A “remarkable” finding links a common vitamin to fighting brain cancer
    "...Glioblastoma is the most commonly diagnosed – and most lethal – kind of malignant brain tumor. Surgery, radiation, and chemotherapy can help slow their growth, but the tumor almost always returns. Roughly 18,000 people in the United States receive a diagnosis of glioblastoma every year; the median survival prognosis is less than fifteen months. Efforts so far to come up with a more effective treatment have been, by and large, unsuccessful. But a new study in mice offers hope for a diagnosis that, at present, is often a death sentence. In the study, a common vitamin called niacin, also known as vitamin B3, was seen to reprogram immune cells in the brain, in turn boosting the cell’s ability to fight off the tumor. The research was published Wednesday in the journal Science Translational Medicine. The finding that niacin had the ability to rejuvenate the immune system so as to suppress brain cancer was “REMARKABLE”, says study author V. Wee Yong, a professor at the University of Calgary's Cumming School of Medicine."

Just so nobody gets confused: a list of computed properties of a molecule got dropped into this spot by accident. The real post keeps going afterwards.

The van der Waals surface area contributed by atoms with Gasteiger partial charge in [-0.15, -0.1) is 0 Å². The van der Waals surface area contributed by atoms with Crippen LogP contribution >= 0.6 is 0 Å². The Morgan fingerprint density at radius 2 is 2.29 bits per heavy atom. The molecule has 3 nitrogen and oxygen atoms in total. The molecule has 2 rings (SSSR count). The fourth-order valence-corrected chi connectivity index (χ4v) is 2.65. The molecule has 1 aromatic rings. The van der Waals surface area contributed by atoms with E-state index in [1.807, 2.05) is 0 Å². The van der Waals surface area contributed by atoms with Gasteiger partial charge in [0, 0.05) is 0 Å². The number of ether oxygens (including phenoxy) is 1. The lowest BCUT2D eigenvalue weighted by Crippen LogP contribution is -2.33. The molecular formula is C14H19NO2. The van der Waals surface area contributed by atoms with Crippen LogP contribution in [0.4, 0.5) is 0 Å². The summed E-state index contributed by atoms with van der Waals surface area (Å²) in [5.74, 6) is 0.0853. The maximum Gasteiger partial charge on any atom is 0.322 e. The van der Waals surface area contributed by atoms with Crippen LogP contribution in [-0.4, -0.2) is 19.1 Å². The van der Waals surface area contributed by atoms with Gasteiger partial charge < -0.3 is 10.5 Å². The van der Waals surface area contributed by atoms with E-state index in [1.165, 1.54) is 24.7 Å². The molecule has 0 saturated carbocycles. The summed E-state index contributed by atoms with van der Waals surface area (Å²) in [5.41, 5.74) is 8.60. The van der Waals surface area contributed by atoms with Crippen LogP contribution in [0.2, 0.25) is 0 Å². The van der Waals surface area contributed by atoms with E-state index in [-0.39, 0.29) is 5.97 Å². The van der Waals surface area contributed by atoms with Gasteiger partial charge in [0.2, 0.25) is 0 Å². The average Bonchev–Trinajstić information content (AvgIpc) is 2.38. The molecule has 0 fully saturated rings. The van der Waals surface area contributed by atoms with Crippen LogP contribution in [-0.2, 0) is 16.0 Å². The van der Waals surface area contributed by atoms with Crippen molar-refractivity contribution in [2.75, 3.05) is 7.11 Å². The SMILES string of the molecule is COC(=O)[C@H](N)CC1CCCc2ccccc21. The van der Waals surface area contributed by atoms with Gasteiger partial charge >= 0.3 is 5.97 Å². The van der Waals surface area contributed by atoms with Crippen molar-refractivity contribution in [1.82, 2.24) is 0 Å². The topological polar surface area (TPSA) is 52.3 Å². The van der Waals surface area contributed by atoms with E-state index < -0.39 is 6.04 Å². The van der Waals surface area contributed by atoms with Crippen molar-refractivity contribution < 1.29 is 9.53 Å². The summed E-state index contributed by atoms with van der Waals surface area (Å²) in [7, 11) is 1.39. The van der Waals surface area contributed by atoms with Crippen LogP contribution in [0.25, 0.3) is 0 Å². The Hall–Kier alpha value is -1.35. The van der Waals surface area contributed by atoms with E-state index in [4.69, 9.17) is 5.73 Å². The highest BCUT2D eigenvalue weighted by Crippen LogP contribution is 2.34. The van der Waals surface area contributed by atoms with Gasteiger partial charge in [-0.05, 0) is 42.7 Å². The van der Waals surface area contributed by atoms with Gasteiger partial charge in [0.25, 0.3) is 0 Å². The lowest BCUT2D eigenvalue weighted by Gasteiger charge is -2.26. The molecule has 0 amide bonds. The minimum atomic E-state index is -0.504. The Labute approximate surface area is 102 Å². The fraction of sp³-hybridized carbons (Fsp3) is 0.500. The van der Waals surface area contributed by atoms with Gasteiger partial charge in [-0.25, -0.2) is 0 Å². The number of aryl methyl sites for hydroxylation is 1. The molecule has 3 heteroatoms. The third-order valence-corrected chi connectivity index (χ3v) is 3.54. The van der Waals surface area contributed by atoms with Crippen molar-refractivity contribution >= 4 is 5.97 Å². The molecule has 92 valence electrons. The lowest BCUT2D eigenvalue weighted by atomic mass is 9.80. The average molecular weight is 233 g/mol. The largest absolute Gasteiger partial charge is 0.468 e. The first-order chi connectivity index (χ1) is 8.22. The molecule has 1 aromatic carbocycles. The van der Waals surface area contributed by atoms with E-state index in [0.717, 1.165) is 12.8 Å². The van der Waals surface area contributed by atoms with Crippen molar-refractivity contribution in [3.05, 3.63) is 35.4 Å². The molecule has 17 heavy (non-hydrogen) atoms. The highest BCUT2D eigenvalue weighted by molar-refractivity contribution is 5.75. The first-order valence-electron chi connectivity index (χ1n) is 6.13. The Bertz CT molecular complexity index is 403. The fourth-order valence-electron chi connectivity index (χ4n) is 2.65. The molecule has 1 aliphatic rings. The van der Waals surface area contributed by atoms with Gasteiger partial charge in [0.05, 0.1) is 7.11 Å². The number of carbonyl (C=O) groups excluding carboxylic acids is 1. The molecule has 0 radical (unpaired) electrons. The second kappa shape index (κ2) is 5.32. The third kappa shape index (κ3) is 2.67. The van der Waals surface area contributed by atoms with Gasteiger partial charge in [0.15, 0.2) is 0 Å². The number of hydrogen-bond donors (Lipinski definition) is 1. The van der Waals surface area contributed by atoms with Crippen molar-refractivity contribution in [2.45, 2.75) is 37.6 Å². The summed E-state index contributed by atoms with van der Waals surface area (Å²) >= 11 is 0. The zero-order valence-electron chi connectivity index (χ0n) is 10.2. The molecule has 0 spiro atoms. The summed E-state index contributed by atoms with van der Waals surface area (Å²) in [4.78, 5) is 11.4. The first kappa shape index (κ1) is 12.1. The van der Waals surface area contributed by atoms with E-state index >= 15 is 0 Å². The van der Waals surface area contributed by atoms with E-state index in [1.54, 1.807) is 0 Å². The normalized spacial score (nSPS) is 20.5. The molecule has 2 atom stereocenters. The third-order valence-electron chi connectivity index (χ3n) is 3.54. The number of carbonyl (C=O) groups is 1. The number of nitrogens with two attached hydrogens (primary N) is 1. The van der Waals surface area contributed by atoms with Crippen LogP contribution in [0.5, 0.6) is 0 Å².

"...Using mouse models that had been implanted with BTICs derived from human patients to form glioblastomas, they tested how effective niacin worked in vivo. When they treated the mice with the vitamin compound, they found that the growth of the brain tumor was brought under control, and the lifespan of the mice greatly extended."
     
  2. zarrin77

    zarrin77 Member

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    I’ve checked the references of Peat and others. There isn’t evidence that niacinamide lowers FFAs like niacin. Niacin potently lowers FFA, niacinamide barely makes a dent, if at all.

    Moreover, the immune system activation is completely different. Niacin activates the G-protein coupled GPR109A / HCA2 (something niacinamide does *not at all*), the same receptor activated by butyrate, to cause a pronounced anti-inflammatory prostaglandin-driven signaling cascade, the potent anti-inflammatory end product being 15d-PGJ2.

    I know peat thinks all prostaglandins are bad. This just isn’t true. Niacin’s powerful protecting effects against neurodegenerative conditions, heart disease, etc. are, often, driven by this potent anti-inflammatory prostaglandin driven cascade that actually serves to “resolve” inflammation, not just lower it. Its NAD+ boosting benefits are another bonus.

    Thus, we cannot just “assume” niacinamide will also work just as well.
     
  3. Goobz

    Goobz Member

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    Very interesting study, thanks for posting!

    Great point.

    Might be the same reason niacin appears to benefit Parkinson’s disease, but (in some models) niacinamide does not, or makes it worse. Butyrate also seems to help Parkinsons, so would seem to make sense.